TRENTON — Gov. Murphy, who promised to build a "stronger and fairer" New Jersey during his campaign, said Tuesday he wants to pay for his ambitious agenda in large part by raising taxes on millionaires, corporations, and hedge fund managers.

In addition to those popular liberal targets, Murphy is proposing new taxes on people lawmakers are generally more wary of alienating: consumers. Altogether, the levies would raise more than $1.5 billion to help pay for everything from public workers' pensions to schools and transit.

Gov. Murphy’s Proposed New Revenue Sources

Gov. Murphy is proposing raising taxes by $1.6 billion through new revenue sources. Amounts below are in millions.
SOURCE: N.J. Department of the Treasury
Staff Graphic

"This is a budget that is balanced both fiscally and morally," Murphy, a Democrat and former investment banker, told lawmakers and others gathered in the Assembly chamber for his address. "Our constitution requires the former, but our conscience demands the latter."

Public-sector unions applauded the proposal as a win for working families, but there was no sign that Murphy had support from key members of his own party.

If Democratic leaders were energized by Murphy's address, they didn't show it. Senate President Stephen Sweeney (D., Gloucester) and Assembly Speaker Craig Coughlin (D., Middlesex) declined to speak at length with reporters, instead issuing statements that promised a "thorough review" of the budget proposal.

Both have said they are disinclined to raise taxes on millionaires. The Democratic-led Legislature must pass a budget for fiscal year 2019 by June 30. The governor can veto any line item, but may not add to it.

Support in the audience seemed tepid enough that at one point, State Sen. Richard Codey (D., Essex), a Murphy ally, stood and motioned for his colleagues to applaud — like a basketball coach exhorting sleepy fans to cheer on their team.

Republicans — who have lost considerable power in Trenton since former Gov. Chris Christie left office in January — warned that Murphy's proposal would hurt the state's already overburdened taxpayers.

Murphy's spending plan would put a $50 million down payment on his goal of offering tuition-free community college by 2021, expand pre-K, create a child and dependent care tax credit for families earning less than $60,000, increase a tax credit for the working poor, and increase the state property tax deduction cap from $10,000 to $15,000.

The plan also assumes the state will legalize marijuana by Jan. 1, 2019, and projects $60 million in revenue from pot sales; lawmakers have made little progress on legalization. The state would impose a 25 percent excise tax on sales of recreational marijuana and apply the sales tax, administration officials said. Murphy's budget also accounts for expanding access to medical marijuana, which would raise $20 million.

Sticking to key campaign pledges, Murphy is proposing paying $3.2 billion to the pension system for 800,000 active and retired public workers and increasing aid to school districts by $284 million.

He said the school funding formula enacted in 2008 needed to be "modernized," but didn't specify how.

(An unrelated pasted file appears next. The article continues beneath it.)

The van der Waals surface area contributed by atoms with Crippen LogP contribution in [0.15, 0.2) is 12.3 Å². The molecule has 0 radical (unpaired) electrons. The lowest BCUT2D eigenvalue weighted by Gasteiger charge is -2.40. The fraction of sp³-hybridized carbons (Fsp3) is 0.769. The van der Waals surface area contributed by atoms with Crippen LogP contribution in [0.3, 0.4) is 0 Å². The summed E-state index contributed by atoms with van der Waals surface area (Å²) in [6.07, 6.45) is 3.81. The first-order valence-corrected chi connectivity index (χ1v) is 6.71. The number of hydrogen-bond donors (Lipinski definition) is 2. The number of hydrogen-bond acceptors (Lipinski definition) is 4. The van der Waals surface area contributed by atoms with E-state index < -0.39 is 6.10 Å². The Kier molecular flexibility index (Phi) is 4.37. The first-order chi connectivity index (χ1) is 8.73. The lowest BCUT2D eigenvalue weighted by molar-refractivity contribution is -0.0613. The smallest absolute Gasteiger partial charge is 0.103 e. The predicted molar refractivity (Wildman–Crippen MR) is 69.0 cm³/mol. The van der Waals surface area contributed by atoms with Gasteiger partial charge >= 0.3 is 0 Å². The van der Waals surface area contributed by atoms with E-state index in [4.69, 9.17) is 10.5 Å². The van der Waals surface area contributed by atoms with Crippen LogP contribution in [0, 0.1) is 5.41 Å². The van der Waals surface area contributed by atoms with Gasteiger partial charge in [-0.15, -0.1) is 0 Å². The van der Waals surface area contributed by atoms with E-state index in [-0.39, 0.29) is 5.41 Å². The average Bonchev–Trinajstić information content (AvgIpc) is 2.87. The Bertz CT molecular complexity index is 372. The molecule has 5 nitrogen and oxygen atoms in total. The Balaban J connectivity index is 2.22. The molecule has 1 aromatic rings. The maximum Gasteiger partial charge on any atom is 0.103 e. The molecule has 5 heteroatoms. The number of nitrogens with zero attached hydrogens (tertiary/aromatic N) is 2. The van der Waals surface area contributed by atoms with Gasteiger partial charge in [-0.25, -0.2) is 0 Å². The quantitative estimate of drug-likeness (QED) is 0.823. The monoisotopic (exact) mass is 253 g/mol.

Murphy, who was elected in November to a four-year term, didn't mention Christie by name, but he repeatedly criticized his predecessor, saying the middle class would suffer if he didn't change course.

"We are climbing out of the deep hole that our state has been stuck in for too long, and which President Trump and some in Congress seem intent on pushing us back into," he said.

Central to Murphy's $37.4 billion spending plan is a 10.75 percent marginal tax rate on income above $1 million, which he projects would raise $765 million this calendar year. It would be retroactive to Jan. 1.

The current top tax rate is 8.97 percent.

"Yes, a millionaire's tax is the right thing to do – and now is the time to do it," Murphy said, as Sweeney and Coughlin sat expressionless behind him.

Sweeney supported that idea during the Christie years, but now says it would lead wealthy people to leave the state, because they already got hit by President Trump's tax overhaul.

Murphy also wants to restore the sales tax to 7 percent; Christie and lawmakers had cut it to 6.625 percent as part of a deal to raise the gas tax. As a candidate, Murphy said he had no plans to reverse that cut.

The governor said that tax cut has been "nearly imperceptible to the average family" but has "directly impacted our ability to provide better services to, and greater future investment in, that family."

Murphy said the tax hike and broadening of what it covers would raise $581 million.

"While Democrats want to say they are only increasing taxes on millionaires and corporations," the sales tax increase "would hurt all New Jerseyans," Senate Minority Leader Thomas H. Kean Jr, (R., Union) said in a statement.

"It's beyond callous to say that New Jerseyans will not feel the impact of this change," he said.

Murphy's plan would also broaden the tax, applying it to "transient accommodations" like Airbnb and ride-hailing services such as Uber and Lyft. He also wants to apply the tobacco products tax to e-cigarettes.

In addition, Murphy wants to close a loophole that lets hedge fund managers pay relatively low capital gains taxes on profits. Under Murphy's plan, that money would be taxed as income, generating a projected $100 million.

The budget includes a relatively small surplus of $743 million.